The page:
Two weeks ago, a man was violently dragged off a United Airlines flight after being told it was overbooked. And late last week, American Airlines suspended a flight attendant after a fight nearly broke out between a passenger and the crew, over a stroller. What did the two incidents have in common? Both stories went viral after passengers’ videos showcased the rotten conditions of flying in coach today. But also, in both cases, it’s not particularly clear that the airline employees caught on camera had many better options.

On the infamous United flight, employees, following protocol, had to call security agents to remove a passenger in Chicago, due to a last-minute need to transport crew to fly out of Louisville the following day. United’s contract of carriage gives employees broad latitude to deny boarding to passengers. On the other hand, it is terrible to force a sitting passenger to get up and de-board a plane. So, the attendants were stuck: Either four people already seated had to leave the plane, or a flight scheduled the next day would have been grounded due to the lack of crew—which would have punished even more paying customers.

On the American flight, it seems that employees were also following protocol when they removed a mother’s stroller. According to the airline’s contract of carriage, a stroller in this case must be be checked at the gate. When a brusque employee forcibly removed it from a crying mother, another male passenger, acting on an understandable human instinct, got up and threatened to punch the American employee. The situation ended peacefully, but American has suspended the employee.

It’s easy to blame airline employees when something goes wrong on a flight. After all, who else is there to scream at—Boeing? Federal regulators? The invisible authors of the contract language? This is not to say that these incidents were not awful for passengers—they were. But it’s also the case that flight attendants are getting shamed for doing their job during the flare-ups that inevitably arise from a bad system. Their jobs are getting increasingly difficult, thanks to two big trends: the airlines’ corporate power to maximize profits from each flight, and flyers’ power to broadcast their frustration on social media when tensions boil over.

After 9/11, the airlines suffered a wave of bankruptcies and an awful decade for some of the largest carriers. To get their numbers back to profitability, airlines cut the number of crew members per plane and added seats to coach, shrinking legroom and cutting amenities for passengers. (During this time, many airline employees also saw their promised pensions evaporate.) Rising fuel costs in the 2000s encouraged them to squeeze even more money from customers. Meanwhile, the fixation on a low-cost/low-service model was validated by consumers, who used price-comparison tools to find the cheapest path to their destination. A wave of mergers in recent years has led to consolidation of the industry, so that today four carriers account for 80 percent of all domestic seats sold. In such an oligopolistic environment, there are fewer airlines to compete on the key metric of their customers’ comfort and satisfaction.

Helping passengers has become "more challenging due to tight schedules, overcrowded planes, shrinking seats, and limited overhead bin space,” said Bob Ross, the president of the Association of Professional Flight Attendants union, in a statement after the American Airlines incident. He’s biased. But he’s right, too.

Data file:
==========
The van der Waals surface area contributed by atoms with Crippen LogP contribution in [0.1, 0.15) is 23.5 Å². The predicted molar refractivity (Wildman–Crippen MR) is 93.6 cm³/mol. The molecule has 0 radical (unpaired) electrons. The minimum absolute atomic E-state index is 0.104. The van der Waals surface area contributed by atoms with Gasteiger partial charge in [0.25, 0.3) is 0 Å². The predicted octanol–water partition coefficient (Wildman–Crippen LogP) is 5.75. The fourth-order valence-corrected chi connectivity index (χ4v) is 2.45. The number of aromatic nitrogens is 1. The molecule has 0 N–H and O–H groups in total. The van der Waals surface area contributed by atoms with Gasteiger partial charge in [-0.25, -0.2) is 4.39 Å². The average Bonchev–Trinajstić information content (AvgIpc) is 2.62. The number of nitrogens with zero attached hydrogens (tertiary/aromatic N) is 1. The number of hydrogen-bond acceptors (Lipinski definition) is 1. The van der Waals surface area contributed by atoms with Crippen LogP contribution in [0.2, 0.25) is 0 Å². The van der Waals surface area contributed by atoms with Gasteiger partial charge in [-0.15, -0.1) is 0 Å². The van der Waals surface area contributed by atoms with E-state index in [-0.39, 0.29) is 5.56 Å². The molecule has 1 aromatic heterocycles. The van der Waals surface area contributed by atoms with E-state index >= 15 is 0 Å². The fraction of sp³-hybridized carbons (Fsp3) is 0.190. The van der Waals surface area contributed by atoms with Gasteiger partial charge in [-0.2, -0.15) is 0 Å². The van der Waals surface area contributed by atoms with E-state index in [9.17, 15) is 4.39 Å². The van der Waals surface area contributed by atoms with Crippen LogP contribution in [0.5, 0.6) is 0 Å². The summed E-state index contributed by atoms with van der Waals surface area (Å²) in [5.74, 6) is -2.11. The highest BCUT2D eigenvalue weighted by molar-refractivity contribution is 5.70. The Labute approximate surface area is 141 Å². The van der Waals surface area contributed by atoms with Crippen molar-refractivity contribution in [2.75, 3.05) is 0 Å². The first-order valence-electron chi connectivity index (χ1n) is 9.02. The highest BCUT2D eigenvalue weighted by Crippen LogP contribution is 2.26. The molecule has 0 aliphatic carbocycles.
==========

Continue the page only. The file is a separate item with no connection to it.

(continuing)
The major airlines posted record profits last year, and their productivity has come in large part from squeezing both customers and employees. Seat width has declined by about 5 to 10 percent since the mid-1980s, while “pitch”—the distance between a fixed point in each seat row—has shrunk between three to six inches in the last 30 years. Meanwhile, since 2000, both total passengers-per-airline-employee and “available seat miles”-per-employee (a standard measure of revenue potential) are up 20 percent or more for the major carriers, according to the Airline Data Project. In short: less room, smaller crew, higher profits, angrier passengers—and airline employees are caught in the middle of it all.

Meanwhile, just as flying became less comfortable—less legroom, fewer amenities—passengers today are left with one basic weapon to wield against any perceived injustice: They can turn on the camera function on their phones and point them at airline employees. Poor customer service is now punishable by public shaming, at the same time that it’s become harder for crew members to provide adequate customer service. Customers and crew could be united against the airlines’ profit obsession. But in reality, nobody else is fighting for more or better-paid crew members—not passengers, who’d prefer cheap flights, nor airlines, who’d like to maximize the profitability of each seat.

Now that every airplane has become a potential showdown between crew members and cramped passengers, the airlines train their employees to defuse the anger of flyers, like first responders to inevitable disasters. To the crews’ credit, it might be working. The number of “unruly” passengers peaked at 310 in 2004. In the first seven months of last year, federal statistics recorded just 31.

But the last two weeks show that despite this overall improvement, crew members are still set up for public shaming. They are stuck between corporations that have no scruples about turning flying into a Dickensian experience and passengers who are willing to become ad-hoc documentarians of the petty abuses of the industry.